Lutheran Church Provides Literacy Training to Elders in Bong

GBARNGA, Bong – The Lutheran Church in Liberia has graduated 61 students in the fourth cycle of its Bilingual Literacy Training Program in Gbarnga.

Birthed in 2015, the program aims to help illiterate adults and elderly people develop skills for reading and writing in their local languages and English.

The coordinator of the program, Naomi Ford Wilson, said the Bilingual Literacy Training Program was initiated by the Lutheran Church of Liberia through its partner, the Evangelical Lutheran Church in the U.S.

She said the church has been involved with translating the bible in Kpelleh and teaching people to read the script over the years in Liberia through its office in Totota, in lower Bong.

Wilson said the church decided to venture into the literacy training in order to build the capacity of Liberians, especially adults and elderly people who had not acquired formal education.

“The Bilingual Literacy Training is currently being done in Bong and Lofa, and we are not only teaching members of the Lutheran Church; we are also providing the training to other people in various communities,” Wilson said.

During the elaborate graduation program, some of the students demonstrated their acquired reading and writing skills in front of the audience. Some fluently read different scriptures from the bible in Kpelleh and English, in addition to spelling and writing their names.

The graduates praised the Lutheran Church for the program, which they said has helped them developed reading and writing skills.

Garman Barbu, one of the graduates, said she could not go to school as a child during the presidency of William V. S. Tubman because her parents could not afford her fees.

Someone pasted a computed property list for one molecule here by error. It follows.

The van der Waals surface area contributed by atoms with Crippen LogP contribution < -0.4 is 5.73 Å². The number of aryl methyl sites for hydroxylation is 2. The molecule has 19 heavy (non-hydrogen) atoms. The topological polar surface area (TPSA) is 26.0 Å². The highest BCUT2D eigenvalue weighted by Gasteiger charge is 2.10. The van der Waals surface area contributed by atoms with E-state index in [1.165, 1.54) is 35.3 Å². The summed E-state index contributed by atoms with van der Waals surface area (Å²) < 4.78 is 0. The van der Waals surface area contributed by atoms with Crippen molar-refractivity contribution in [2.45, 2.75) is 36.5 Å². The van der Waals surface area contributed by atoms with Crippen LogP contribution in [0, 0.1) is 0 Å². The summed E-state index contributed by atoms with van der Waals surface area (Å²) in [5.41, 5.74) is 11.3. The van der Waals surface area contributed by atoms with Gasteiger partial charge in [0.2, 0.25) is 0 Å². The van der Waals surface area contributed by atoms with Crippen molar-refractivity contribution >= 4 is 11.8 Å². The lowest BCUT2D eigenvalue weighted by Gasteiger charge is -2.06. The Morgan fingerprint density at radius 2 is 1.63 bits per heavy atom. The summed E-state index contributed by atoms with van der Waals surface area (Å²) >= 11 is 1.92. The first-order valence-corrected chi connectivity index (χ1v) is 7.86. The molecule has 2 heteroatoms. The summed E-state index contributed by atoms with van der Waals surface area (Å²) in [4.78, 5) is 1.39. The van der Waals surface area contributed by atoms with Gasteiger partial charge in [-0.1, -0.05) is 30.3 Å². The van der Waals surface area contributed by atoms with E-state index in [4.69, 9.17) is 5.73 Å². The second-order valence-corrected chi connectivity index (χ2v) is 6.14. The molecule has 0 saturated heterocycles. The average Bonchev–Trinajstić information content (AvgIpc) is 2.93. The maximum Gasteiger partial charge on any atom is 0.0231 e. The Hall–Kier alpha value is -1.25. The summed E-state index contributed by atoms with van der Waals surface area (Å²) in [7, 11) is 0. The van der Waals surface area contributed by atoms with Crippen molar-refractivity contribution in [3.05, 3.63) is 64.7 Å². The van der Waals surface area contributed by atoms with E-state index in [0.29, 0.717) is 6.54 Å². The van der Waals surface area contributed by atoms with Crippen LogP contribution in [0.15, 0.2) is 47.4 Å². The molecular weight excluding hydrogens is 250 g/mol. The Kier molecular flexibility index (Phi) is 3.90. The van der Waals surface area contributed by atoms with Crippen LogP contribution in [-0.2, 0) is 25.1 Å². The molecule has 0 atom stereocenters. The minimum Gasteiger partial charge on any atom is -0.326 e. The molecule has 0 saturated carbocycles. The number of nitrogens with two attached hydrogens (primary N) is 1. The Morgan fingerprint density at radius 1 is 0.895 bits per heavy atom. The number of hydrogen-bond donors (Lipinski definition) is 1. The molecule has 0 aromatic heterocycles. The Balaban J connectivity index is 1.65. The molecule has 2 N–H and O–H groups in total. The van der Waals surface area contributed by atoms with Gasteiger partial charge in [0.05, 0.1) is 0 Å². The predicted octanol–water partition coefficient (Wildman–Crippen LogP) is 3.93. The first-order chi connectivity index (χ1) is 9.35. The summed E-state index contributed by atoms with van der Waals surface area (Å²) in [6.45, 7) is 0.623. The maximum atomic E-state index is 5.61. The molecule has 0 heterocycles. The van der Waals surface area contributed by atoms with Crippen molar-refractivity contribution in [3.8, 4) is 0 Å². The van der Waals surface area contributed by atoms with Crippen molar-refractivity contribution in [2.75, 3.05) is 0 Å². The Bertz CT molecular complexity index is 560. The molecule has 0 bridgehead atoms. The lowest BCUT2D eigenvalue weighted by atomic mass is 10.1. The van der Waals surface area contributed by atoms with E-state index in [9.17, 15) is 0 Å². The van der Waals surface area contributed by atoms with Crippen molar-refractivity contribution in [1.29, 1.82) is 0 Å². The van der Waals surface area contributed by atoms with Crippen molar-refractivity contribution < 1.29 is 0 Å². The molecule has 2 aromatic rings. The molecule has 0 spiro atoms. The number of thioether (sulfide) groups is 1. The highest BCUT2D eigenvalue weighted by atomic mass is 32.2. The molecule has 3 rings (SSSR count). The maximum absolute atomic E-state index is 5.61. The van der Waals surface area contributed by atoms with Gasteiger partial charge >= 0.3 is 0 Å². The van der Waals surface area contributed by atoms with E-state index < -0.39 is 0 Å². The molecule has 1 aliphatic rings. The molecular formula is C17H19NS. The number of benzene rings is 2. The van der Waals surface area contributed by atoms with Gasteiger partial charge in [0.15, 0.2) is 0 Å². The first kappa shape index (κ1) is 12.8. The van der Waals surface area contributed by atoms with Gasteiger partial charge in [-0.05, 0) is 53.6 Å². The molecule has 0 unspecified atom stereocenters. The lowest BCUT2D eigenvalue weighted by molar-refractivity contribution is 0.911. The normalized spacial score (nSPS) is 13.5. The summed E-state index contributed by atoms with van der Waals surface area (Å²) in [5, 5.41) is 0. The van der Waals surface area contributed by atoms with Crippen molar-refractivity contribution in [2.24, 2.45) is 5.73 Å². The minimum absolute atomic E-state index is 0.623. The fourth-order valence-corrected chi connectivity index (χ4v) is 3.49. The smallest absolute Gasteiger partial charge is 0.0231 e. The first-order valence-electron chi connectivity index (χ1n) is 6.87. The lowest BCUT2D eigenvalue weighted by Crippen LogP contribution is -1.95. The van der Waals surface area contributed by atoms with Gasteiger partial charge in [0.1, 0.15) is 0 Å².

“We want to tell the Lutheran Church in Liberia thank you for helping us to learn how to spell our names and we are asking them not to stop what they are doing,” Barbu said.

She encouraged her peers to take advantage of the program to learn how to read and write for more effective communications.

Another graduate, Joseph Better, believed to be in his 50s, and a resident of Cotton Tree Community in Gbarnga, could not hold back his joy and appreciation for the program.

“We are very happy and want to tell the Lutheran Church in Liberia thank you very much for what you have done for us,” Better said.

Better said the program has helped him learn to read in English, something Better said he could not do other than reading in Kpelleh.

The head teacher of the literacy training center in Gbarnga, Hawa Hundred, challenged residents of the various communities, to take advantage of the adult literacy program. She said she enjoys working with the old people and helping them to develop communication skills through reading and writing.

Featured photo by Obe Smith

Moses Bailey

Moses started his journalism career in 2010 as a reporter at Radio Gbarnga. In 2011, the Press Union of Liberia recognized him as the Human Rights Reporter of the Year. In 2017, he was the Development Reporter of the Year. He is also an Internews Health Journalism Fellow. Moses is also the regional coordinator for NAYMOTE-Liberia, an organization working with youth to promote democratic governance.

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